Anguilla Tranquility wrapped in Blue

Anguilla Beach
There are scores of beaches in Anguilla for visitors to choose from

If you get lost driving around Anguilla, your sense of direction (how to say this tactfully?) is not really good. This tiny island whose name means “eel” in Spanish, measures just 16 miles long and three miles at its widest point, so there only is one main road. While we’re at it, there are only six stop lights on the entire isle, which is all that’s needed for such a small island whose population, please note, totals just over 13,000.

The paradox, of course, is that this little British Overseas Territory floating five miles north of St. Maarten/Martin is home to some of the best and most cosmopolitan resorts and villas in the Caribbean and anywhere else in the wide, tropical belt that wraps around our planet’s belly. Paul McCartney, Miranda Kerr, Orlando Bloom, Ethan Hawke, Uma Thurman, Ellen DeGeneres, Liam Neeson, Denzel Washington, and other major celebrities have vacationed there precisely for that reason. Anguilla, with its emphasis on quality accommodations and exceptional cuisine, among other virtues, prefers discerning travelers over mass tourism.

About those other virtues:

◆ Anguilla is a low-lying island (its highest point barely reaching an altitude of 213 ft.), so visitors have no trouble orienting themselves and getting around. Steep mountainside roads with switchbacks? Not here.

◆ Only October gets a good dose of rain (about six inches on average); the other months are quite dry, so travelers who vacation here can pretty much count on blue skies. You may interpret Anguilla’s “tranquility wrapped in blue” tagline as referring to the skies or to the sea; either interpretation makes perfect sense.

◆ Speaking of the sea, from the air Anguilla looks as if someone covered great swaths of its shores with fresh snow. This being the tropics, that’s not snow you’re looking at, but 12-plus miles of beaches—33 in all—covered by fine, white sand so deep you could sink up to your ankles in it. These beaches are the vacation settings of your dreams, not to mention being perfect for photo shoots.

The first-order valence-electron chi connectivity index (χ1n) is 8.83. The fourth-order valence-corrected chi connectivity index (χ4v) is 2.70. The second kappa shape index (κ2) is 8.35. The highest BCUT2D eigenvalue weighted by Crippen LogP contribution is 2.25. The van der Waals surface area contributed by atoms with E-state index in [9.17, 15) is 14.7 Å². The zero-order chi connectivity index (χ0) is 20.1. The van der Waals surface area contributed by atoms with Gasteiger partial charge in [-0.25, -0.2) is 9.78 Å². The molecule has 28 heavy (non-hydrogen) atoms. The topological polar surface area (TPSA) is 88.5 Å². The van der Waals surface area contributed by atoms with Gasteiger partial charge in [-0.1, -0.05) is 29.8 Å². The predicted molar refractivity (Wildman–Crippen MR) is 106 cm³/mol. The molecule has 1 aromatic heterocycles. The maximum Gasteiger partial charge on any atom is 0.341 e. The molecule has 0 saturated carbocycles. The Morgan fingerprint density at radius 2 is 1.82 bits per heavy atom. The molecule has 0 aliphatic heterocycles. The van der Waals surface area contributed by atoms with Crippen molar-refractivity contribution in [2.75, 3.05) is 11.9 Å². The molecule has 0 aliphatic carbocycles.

◆ Living coral reefs lie within doggie paddle distance from many of those beaches, so great snorkeling is a walk in the park.

◆ Well, maybe not a walk in the park, but park, yes, because Anguilla protects seven large sections of waters as marine parks.

◆ In addition to its “mainland” beaches and reefs there are seven unpopulated islets and cays for yet more sand, snorkeling and snuggling.

◆ In part because the island’s local and tourist populations are small—remember, Anguilla does not truck with all-inclusive chain megaresorts or megaship day-trippers—people here are unusually friendly to the visitors. Anguilla’s somewhat peculiar history may have something to do with this friendly attitude, too.

The bottom line is, this is an island whose five-star resorts and quality accommodations, mouth-watering cuisine, and of course, its incredible beaches have won major awards, and if there were an award for “Most Enterprising and Good-Natured Locals,” Anguilla would win that one, too! The luckiest winners of all? The vacationers who discover Anguilla and choose to return again and again.

Couple on Anguilla Beach
Anguilla is made for romance

Who Loves Anguilla

The short answer is, anyone who’s ever laid eyes on the place. But that’s probably less than helpful for you, so here’s a look at specific niche and specialty travel markets that are perfect for this island: